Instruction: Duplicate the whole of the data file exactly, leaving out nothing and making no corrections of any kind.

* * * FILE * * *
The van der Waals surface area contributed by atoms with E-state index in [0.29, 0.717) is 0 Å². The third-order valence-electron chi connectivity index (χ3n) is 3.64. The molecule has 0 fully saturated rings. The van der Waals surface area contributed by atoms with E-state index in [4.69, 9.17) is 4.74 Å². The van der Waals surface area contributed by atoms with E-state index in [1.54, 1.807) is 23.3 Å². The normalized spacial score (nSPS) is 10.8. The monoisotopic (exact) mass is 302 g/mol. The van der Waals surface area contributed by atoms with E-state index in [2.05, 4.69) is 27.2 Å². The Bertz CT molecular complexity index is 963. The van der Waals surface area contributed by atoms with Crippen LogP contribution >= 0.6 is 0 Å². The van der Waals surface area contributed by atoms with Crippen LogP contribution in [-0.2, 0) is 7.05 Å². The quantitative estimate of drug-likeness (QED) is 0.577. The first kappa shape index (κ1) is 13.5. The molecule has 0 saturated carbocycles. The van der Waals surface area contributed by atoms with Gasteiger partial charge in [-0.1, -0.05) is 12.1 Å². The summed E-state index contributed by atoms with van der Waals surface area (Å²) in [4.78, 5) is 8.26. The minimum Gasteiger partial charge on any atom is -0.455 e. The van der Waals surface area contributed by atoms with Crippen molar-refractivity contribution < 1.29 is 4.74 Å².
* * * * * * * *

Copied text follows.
The van der Waals surface area contributed by atoms with E-state index in [0.29, 0.717) is 0 Å². The third-order valence-electron chi connectivity index (χ3n) is 3.64. The molecule has 0 fully saturated rings. The van der Waals surface area contributed by atoms with E-state index in [4.69, 9.17) is 4.74 Å². The van der Waals surface area contributed by atoms with E-state index in [1.54, 1.807) is 23.3 Å². The normalized spacial score (nSPS) is 10.8. The monoisotopic (exact) mass is 302 g/mol. The van der Waals surface area contributed by atoms with E-state index in [2.05, 4.69) is 27.2 Å². The Bertz CT molecular complexity index is 963. The van der Waals surface area contributed by atoms with Crippen LogP contribution >= 0.6 is 0 Å². The van der Waals surface area contributed by atoms with Crippen LogP contribution in [-0.2, 0) is 7.05 Å². The quantitative estimate of drug-likeness (QED) is 0.577. The first kappa shape index (κ1) is 13.5. The molecule has 0 saturated carbocycles. The van der Waals surface area contributed by atoms with Gasteiger partial charge in [-0.1, -0.05) is 12.1 Å². The summed E-state index contributed by atoms with van der Waals surface area (Å²) in [4.78, 5) is 8.26. The minimum Gasteiger partial charge on any atom is -0.455 e. The van der Waals surface area contributed by atoms with Crippen molar-refractivity contribution < 1.29 is 4.74 Å².